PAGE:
E: How has digital helped you to find a connection, maintain authenticity and support your community?
K: Social is our little portal to the outside world. It’s our own Truman Show and, as much of a weird reputation it can sometimes have, I really believe that you can use social media to do good things. I think the trick is to not get too wrapped up in what you think you or how a “proper” brand “should” be on social media. Just think how you would like to be spoken to and cared for and work from there. I never see our community/social media followers as only consumers; I see them as real people, real friends – and they do become that! So, work from there. Support them in the way they support you.
E: How do you use digital to promote what you do, and have you seen a shift in the types of digital marketing you do to promote your business in the last year?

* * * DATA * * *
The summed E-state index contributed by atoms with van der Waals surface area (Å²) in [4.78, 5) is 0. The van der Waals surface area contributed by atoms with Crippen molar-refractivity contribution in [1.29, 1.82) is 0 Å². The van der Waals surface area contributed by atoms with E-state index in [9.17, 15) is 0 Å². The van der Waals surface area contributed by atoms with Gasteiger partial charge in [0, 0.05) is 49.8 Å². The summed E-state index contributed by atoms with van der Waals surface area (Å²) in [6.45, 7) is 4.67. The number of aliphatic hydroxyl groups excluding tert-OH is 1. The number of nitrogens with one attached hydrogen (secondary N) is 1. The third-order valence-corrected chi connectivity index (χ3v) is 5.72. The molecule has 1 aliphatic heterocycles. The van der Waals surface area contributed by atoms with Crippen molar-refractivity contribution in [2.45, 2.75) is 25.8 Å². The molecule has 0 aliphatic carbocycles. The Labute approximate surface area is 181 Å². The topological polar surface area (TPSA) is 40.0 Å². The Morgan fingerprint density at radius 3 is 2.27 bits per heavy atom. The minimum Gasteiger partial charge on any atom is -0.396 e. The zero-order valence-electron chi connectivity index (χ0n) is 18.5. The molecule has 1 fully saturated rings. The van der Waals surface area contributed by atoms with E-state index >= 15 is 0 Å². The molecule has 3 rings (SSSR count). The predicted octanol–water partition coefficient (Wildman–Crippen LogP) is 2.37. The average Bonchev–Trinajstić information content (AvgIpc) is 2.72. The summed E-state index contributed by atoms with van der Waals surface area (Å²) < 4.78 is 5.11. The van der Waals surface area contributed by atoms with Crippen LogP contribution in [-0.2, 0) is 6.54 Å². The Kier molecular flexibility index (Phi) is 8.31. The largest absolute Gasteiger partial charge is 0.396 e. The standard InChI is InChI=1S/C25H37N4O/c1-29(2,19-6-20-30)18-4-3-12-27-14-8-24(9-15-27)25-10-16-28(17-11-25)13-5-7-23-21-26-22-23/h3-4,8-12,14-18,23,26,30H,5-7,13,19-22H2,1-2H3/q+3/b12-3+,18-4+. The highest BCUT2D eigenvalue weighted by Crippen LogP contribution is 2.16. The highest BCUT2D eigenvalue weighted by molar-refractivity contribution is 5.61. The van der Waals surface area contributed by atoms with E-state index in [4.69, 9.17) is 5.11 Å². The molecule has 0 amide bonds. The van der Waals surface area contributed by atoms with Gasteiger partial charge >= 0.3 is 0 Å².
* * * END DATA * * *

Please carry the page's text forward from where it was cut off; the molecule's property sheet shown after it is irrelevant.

K: Without digital marketing and social media, we would have been voiceless. Social media has been our little High-Fidelity Boombox to play romantic mixtapes to the world from. You can really use it for good – from IG takeovers, hosting classes and discussions on Instagram, creating YouTube meditations, writing honest blog posts and sending emails that make people feel safe and seen. You can find a way to balance honest heart and soul with the more practical pieces of brand messaging.
There were times in 2020 where social media became a really sad and scary place to be, but it’s important to not look at what others are doing. Go back to the essence of why you started your brand and how you want to make people feel, and then align your marketing strategy to those two things.
E: Running an online business can be 24/7. How do you separate work from home to protect your health and productivity?